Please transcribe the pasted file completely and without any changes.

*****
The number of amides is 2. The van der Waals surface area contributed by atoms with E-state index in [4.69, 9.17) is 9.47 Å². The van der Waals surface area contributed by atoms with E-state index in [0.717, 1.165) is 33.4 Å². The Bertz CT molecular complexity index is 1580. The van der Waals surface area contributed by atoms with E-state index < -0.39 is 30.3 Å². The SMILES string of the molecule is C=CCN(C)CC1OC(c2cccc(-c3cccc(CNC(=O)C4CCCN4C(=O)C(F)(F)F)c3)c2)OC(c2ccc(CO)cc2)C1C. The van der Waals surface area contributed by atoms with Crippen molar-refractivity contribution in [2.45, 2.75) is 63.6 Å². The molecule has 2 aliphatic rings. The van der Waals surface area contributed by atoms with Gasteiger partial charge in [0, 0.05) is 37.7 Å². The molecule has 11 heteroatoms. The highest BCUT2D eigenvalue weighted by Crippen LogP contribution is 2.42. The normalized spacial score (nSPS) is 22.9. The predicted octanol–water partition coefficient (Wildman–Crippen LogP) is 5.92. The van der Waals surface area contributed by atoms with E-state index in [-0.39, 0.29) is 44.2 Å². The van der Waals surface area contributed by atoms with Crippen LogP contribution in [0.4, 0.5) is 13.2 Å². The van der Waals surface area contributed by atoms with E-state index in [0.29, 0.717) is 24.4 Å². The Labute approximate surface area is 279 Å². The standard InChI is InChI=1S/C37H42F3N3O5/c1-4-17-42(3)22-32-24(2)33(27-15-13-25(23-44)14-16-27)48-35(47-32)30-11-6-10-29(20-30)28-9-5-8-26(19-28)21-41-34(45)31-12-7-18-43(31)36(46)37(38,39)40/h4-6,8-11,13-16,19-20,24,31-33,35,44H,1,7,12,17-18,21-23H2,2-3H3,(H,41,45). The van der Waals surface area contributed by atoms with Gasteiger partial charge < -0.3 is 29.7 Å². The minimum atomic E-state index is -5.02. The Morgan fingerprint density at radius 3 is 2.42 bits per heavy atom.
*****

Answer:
The number of amides is 2. The van der Waals surface area contributed by atoms with E-state index in [4.69, 9.17) is 9.47 Å². The van der Waals surface area contributed by atoms with E-state index in [0.717, 1.165) is 33.4 Å². The Bertz CT molecular complexity index is 1580. The van der Waals surface area contributed by atoms with E-state index < -0.39 is 30.3 Å². The SMILES string of the molecule is C=CCN(C)CC1OC(c2cccc(-c3cccc(CNC(=O)C4CCCN4C(=O)C(F)(F)F)c3)c2)OC(c2ccc(CO)cc2)C1C. The van der Waals surface area contributed by atoms with Crippen molar-refractivity contribution in [2.45, 2.75) is 63.6 Å². The molecule has 2 aliphatic rings. The van der Waals surface area contributed by atoms with Gasteiger partial charge in [0, 0.05) is 37.7 Å². The molecule has 11 heteroatoms. The highest BCUT2D eigenvalue weighted by Crippen LogP contribution is 2.42. The normalized spacial score (nSPS) is 22.9. The predicted octanol–water partition coefficient (Wildman–Crippen LogP) is 5.92. The van der Waals surface area contributed by atoms with E-state index in [-0.39, 0.29) is 44.2 Å². The van der Waals surface area contributed by atoms with Crippen LogP contribution in [0.4, 0.5) is 13.2 Å². The van der Waals surface area contributed by atoms with E-state index in [0.29, 0.717) is 24.4 Å². The Labute approximate surface area is 279 Å². The standard InChI is InChI=1S/C37H42F3N3O5/c1-4-17-42(3)22-32-24(2)33(27-15-13-25(23-44)14-16-27)48-35(47-32)30-11-6-10-29(20-30)28-9-5-8-26(19-28)21-41-34(45)31-12-7-18-43(31)36(46)37(38,39)40/h4-6,8-11,13-16,19-20,24,31-33,35,44H,1,7,12,17-18,21-23H2,2-3H3,(H,41,45). The van der Waals surface area contributed by atoms with Gasteiger partial charge < -0.3 is 29.7 Å². The minimum atomic E-state index is -5.02. The Morgan fingerprint density at radius 3 is 2.42 bits per heavy atom.